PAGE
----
This woodlouse rolls itself up into a tight ball when threatened. They are light brown to purplish-black in colour, or grey and mottled yellow. They have several plates at the rear which help distinguish it from similar pill millipedes, and have fewer legs. Underneath, towards the rear, it has pale patches which are 2 pairs of lungs. Often confused with the Pill Millipede (Glomeris marginata). Length 18mm.
After dark they forage for dead organic matter.
Seen all year round. Found in various places, including woodland, hedgerows and gardens. It can tolerate drier conditions than other species of woodlice. Common and widespread throughout.
Photographs taken May 2014, rear garden, on patio, Staffordshire.
4 thoughts on “Pill Woodlouse”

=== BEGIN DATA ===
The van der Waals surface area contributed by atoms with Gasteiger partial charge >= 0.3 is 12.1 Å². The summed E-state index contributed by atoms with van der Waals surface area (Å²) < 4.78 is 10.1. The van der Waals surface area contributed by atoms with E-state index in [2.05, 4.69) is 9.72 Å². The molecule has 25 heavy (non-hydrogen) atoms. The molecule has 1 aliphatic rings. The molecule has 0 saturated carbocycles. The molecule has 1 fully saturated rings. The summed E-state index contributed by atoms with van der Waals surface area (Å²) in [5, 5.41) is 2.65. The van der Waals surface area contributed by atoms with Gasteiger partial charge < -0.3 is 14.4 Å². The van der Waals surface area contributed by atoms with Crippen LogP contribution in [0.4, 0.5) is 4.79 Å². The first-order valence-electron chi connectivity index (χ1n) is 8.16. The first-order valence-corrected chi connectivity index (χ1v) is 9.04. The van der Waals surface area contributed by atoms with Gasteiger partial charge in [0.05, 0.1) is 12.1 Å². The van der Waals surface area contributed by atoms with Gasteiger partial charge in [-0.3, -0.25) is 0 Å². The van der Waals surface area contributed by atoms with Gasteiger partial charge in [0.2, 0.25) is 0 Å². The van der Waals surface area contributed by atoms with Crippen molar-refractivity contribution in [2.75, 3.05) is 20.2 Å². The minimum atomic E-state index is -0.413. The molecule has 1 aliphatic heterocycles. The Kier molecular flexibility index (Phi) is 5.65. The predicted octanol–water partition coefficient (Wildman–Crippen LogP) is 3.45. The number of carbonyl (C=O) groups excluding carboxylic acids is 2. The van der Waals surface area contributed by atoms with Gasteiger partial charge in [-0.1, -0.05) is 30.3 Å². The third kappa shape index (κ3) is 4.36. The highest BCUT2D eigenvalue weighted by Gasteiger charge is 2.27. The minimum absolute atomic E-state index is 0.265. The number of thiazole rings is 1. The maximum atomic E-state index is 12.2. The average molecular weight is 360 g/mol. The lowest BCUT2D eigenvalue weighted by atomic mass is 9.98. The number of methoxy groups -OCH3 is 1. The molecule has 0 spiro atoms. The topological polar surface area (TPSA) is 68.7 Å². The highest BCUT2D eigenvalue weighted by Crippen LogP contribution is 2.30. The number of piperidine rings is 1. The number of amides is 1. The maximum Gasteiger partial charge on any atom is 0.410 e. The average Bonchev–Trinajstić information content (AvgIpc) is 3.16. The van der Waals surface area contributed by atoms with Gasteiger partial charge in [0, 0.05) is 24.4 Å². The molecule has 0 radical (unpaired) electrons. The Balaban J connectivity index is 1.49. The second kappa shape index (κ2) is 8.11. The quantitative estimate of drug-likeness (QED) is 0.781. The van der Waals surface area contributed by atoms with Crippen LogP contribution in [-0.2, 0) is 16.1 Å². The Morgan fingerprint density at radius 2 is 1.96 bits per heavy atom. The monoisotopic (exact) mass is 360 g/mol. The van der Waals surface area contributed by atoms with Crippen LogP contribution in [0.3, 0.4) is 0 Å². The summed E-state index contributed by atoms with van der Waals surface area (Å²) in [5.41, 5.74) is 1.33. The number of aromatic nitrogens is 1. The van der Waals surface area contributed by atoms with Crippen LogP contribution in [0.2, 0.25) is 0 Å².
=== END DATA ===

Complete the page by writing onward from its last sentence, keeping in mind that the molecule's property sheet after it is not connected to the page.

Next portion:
Pillbugs were part of my life growing up, but I seldom saw them. They avoided sunlight and scuttled back under vegetation or into cracks if discovered. Many years later when I returned I was surprised to find them out on sidewalks and steps, unphased by heat and light. I don’t know if they had adapted or a new species had taken their place … so many things are changing in our world.
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I had not seen one before in my garden before 2014, or maybe I had and just though it an ordinary woodlouse. But this was out in the open on a bright day also. But I also see the other species out and about in the day. Maybe it is the amount of rain we are getting now.
What do they eat
Dead organic matter, foraging after dark usually.